• The conclusion from this graphic is that the actions of financial firms would affect the gold price far more than the hedging operations of actual gold users or producers.



Why do Central Banks Buy Gold?


Interestingly, over the past year historical annual volatility of gold has been 14.08%, slightly higher than the S&P500 (14.03%). Despite this, today central banks hold just over 20% of all the gold ever mined in recorded history (these holdings equate to c. 35,000t). This makes central banks a key figure in the demand for gold, with jewellery (c. 46%) and bars and coins (c. 22%) making up a majority of the rest of gold demand. So, this begs the question: Why do central banks hold gold?

  1. Diversification and Insurance: Central banks seek to diversify their asset holdings (reserves), and protect their portfolios against adverse economic downturns. Gold has historically been an asset that has had an inverse correlation to the dollar, and a low correlation to many other assets classes. This means that if the dollar or other asset-classes linked to market performance would fall in value, the gold price would rise, or not fall in value as severely as those other assets. Thus, gold is seen as an "insurance asset" by central banks;

  2. Building Confidence and Trust in a Currency: The currency of a country represents a promise by the central bank of that country, that the face value of the notes and coin represent the value of equivalent goods and services in the economy. However, what backs-up that promise? Some central banks hold assets such as real-estate and oil on their balance sheets, many more hold physical gold. Since notes and coin ultimately represent a claim to the central bank, the quality of assets of that central bank would be looked at when investors assess the level of confidence they place in the fiat currency of that central bank. Gold is one of the few asset types in the world that carries no counter-party risk (gold holds its value despite the actions of any other party). This is unlike other financial instruments, such as currency or bonds for example, which represent an asset to one party and a liability to another party. Thus, the more gold held by a central bank, the more confidence can be placed in the central bank's balance sheet, and its ability to maintain the value of its domestic currency.

  3. Capital Preservation: Gold is virtually indestructible, it is finite, and its supply cannot easily be increased. For this reason, gold maintains value where possibly currencies do not. Currency supplies can be increased easily by other central banks, thereby eroding their value. But gold is also a highly liquid asset, whose supply can't be easily manipulated. For this reason, a central bank may prefer to hold gold, as opposed to holding foreign currency reserves.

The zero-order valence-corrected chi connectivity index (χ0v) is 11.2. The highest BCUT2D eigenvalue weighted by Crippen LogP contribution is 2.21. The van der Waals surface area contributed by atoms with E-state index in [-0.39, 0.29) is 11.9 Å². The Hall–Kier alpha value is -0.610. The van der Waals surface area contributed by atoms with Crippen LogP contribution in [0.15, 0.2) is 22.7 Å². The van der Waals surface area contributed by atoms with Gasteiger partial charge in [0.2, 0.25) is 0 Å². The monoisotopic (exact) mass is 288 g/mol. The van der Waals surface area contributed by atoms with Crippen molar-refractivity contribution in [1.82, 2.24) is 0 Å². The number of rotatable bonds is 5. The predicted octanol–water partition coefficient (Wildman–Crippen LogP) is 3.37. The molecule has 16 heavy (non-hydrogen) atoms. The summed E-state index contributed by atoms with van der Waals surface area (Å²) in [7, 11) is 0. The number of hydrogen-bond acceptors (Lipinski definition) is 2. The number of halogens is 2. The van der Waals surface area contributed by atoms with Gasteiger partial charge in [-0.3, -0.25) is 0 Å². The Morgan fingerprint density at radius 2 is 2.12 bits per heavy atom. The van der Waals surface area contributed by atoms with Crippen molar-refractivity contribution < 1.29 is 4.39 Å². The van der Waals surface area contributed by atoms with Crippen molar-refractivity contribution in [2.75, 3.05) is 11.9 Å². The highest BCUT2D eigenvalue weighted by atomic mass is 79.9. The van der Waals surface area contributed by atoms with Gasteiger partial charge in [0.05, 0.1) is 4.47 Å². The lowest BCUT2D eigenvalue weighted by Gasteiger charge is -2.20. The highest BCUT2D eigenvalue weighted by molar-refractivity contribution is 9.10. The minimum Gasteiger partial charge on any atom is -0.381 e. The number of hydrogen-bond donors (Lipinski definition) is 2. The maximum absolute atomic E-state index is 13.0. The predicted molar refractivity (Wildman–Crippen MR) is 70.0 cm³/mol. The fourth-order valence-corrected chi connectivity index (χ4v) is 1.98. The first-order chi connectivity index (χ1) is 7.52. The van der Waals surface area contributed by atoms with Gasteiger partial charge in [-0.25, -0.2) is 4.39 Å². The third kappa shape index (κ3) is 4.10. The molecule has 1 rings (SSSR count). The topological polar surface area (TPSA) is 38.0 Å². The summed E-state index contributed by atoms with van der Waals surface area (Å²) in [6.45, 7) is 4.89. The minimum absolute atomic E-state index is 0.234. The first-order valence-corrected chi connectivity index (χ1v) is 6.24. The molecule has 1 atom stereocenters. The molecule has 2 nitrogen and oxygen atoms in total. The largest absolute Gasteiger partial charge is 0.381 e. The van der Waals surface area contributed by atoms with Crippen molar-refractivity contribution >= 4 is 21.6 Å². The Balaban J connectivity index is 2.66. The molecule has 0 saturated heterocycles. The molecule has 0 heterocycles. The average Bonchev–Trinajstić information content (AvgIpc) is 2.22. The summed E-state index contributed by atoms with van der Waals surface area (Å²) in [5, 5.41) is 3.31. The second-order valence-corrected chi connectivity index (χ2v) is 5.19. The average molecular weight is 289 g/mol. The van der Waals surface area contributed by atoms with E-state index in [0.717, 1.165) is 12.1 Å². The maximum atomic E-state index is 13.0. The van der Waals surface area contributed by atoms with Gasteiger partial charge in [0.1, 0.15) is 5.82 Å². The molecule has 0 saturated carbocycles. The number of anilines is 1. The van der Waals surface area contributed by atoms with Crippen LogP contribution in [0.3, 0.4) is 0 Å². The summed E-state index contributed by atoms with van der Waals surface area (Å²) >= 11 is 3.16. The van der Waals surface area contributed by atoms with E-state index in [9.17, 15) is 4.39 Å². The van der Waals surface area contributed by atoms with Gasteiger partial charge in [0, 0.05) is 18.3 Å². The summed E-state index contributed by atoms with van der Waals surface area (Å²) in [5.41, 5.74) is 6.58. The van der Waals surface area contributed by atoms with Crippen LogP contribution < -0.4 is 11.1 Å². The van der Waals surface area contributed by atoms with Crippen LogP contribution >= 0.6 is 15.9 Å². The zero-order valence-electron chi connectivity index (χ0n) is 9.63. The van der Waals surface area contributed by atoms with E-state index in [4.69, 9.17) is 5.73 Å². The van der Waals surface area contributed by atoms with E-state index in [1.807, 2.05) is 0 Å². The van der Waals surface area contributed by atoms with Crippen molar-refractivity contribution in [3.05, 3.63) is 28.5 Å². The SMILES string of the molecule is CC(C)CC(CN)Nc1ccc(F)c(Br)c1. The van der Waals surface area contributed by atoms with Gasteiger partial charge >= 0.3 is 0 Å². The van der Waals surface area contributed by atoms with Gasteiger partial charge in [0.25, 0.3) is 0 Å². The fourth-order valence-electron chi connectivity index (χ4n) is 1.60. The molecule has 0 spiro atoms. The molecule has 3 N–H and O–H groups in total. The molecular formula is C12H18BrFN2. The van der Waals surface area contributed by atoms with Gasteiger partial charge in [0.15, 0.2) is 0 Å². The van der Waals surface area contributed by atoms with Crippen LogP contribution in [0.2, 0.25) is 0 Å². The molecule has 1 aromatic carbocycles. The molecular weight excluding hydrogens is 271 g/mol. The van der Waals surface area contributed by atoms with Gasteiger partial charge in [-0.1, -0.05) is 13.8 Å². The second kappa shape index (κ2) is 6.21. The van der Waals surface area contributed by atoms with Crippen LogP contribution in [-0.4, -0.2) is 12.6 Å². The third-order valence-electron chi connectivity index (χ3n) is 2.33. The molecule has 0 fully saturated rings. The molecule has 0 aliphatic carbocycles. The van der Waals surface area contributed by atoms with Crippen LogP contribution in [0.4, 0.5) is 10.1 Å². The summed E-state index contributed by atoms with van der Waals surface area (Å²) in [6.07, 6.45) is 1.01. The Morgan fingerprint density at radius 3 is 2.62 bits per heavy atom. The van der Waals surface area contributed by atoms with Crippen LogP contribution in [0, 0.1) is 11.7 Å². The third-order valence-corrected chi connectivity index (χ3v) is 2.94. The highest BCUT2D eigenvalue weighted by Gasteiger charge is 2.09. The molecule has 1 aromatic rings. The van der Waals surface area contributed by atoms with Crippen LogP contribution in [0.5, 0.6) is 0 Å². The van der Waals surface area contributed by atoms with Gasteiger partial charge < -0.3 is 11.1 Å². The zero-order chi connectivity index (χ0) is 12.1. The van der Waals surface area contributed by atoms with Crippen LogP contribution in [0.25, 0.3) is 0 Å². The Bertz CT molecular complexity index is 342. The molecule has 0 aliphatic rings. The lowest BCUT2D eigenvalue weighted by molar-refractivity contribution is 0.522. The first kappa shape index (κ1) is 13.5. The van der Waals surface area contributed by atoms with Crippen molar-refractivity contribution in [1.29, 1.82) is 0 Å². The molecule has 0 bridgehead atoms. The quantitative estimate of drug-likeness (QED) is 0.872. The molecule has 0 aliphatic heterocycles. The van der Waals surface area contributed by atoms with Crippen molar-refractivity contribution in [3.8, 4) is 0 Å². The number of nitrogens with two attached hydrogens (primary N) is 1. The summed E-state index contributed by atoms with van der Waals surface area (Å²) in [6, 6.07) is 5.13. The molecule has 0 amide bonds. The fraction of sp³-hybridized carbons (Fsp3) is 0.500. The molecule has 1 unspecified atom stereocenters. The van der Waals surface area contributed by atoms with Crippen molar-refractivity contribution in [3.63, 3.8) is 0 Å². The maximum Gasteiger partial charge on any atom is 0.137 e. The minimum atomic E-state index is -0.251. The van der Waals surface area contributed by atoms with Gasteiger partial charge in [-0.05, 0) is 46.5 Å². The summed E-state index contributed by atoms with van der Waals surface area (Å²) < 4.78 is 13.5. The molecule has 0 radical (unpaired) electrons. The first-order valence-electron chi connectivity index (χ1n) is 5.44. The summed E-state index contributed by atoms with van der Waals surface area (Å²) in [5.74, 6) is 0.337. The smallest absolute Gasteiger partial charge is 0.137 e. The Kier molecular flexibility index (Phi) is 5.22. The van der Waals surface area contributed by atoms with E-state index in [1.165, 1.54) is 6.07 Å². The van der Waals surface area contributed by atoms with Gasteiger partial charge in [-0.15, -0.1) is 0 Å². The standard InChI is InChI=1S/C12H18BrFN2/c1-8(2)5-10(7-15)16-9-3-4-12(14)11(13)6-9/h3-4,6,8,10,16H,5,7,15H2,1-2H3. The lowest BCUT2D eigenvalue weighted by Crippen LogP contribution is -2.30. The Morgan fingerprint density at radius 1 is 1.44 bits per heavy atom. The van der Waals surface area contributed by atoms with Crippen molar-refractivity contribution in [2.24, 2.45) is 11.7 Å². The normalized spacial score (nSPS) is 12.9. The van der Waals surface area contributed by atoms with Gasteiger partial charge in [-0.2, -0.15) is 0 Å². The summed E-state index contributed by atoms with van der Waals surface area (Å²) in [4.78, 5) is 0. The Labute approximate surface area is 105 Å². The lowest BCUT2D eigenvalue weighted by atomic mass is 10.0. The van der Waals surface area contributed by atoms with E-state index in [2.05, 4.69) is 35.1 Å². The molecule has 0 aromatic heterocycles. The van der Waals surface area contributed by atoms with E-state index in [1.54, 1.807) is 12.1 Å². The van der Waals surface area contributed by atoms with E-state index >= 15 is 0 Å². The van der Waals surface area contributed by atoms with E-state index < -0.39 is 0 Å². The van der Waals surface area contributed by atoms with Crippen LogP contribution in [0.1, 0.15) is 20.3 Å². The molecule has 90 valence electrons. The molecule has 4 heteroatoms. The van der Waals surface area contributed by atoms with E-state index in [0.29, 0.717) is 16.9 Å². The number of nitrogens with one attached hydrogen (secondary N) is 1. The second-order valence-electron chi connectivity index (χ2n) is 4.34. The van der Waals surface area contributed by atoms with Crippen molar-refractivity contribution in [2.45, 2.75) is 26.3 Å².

Central banks are not the only entities that use gold for diversification and insurance. General investors also use gold to reduce the volatility of their investment portfolios. Let’s look a bit more closely why gold is considered to be an asset that reduces the risk associated with an investment portfolio:


Gold as portfolio insurance?


An asset can be thought of as an insurance asset, if a portfolio containing such an asset would experience less adverse movements in value given a market shock, than a portfolio not containing such an asset.

One way to determine whether an asset would provide good insurance would be to look at its correlation with some proxy for the economy of a country. Assets with a low correlation value (i.e. a correlation that is close to zero), would be more resilient to movements in the economy than assets with higher correlation values (close to 1 or even higher).

In recent history, a major selling point for Bitcoin was its low correlation value when compared with market indices such as the S&P500. Interestingly, over the period 2017 - 2019, Bitcoin had a correlation of around 1% when compared with weekly returns on the S&P500. Today, that correlation has jumped significantly to around 36%.

Gold on the other hand has a correlation of 9.7% when compared with weekly returns on the S&P500 over the past year. It appears that gold has been more resilient to conditions and events affecting the US economy than Bitcoin. The image below also lists various asset classes and compares their correlation with gold. Gold shows relatively low correlation values (close to zero) to many asset classes, and therefore can be thought to perform well as an insurance asset in a portfolio containing the assets below (bonds, equities, oil and other commodities).


How do we Explain the Behaviour of the Gold Price if it is Relatively Uncorrelated with the Market?